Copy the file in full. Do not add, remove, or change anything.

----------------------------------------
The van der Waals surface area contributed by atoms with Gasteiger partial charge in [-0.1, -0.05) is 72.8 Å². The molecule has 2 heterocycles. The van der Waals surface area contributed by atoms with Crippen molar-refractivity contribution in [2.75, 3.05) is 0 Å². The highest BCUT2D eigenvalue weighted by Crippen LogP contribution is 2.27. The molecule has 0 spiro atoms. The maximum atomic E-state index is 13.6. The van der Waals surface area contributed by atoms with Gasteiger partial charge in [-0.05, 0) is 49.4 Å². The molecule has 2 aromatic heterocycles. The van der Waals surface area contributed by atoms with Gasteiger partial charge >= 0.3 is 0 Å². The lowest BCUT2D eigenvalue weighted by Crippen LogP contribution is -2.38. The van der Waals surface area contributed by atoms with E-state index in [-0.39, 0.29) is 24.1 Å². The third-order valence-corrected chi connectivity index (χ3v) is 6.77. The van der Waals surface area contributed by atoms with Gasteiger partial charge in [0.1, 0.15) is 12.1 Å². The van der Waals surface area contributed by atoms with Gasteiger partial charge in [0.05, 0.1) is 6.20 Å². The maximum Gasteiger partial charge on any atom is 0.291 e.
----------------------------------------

The van der Waals surface area contributed by atoms with Gasteiger partial charge in [-0.1, -0.05) is 72.8 Å². The molecule has 2 heterocycles. The van der Waals surface area contributed by atoms with Crippen molar-refractivity contribution in [2.75, 3.05) is 0 Å². The highest BCUT2D eigenvalue weighted by Crippen LogP contribution is 2.27. The molecule has 0 spiro atoms. The maximum atomic E-state index is 13.6. The van der Waals surface area contributed by atoms with Gasteiger partial charge in [-0.05, 0) is 49.4 Å². The molecule has 2 aromatic heterocycles. The van der Waals surface area contributed by atoms with Gasteiger partial charge >= 0.3 is 0 Å². The lowest BCUT2D eigenvalue weighted by Crippen LogP contribution is -2.38. The van der Waals surface area contributed by atoms with E-state index in [-0.39, 0.29) is 24.1 Å². The third-order valence-corrected chi connectivity index (χ3v) is 6.77. The van der Waals surface area contributed by atoms with Gasteiger partial charge in [0.1, 0.15) is 12.1 Å². The van der Waals surface area contributed by atoms with Gasteiger partial charge in [0.05, 0.1) is 6.20 Å². The maximum Gasteiger partial charge on any atom is 0.291 e.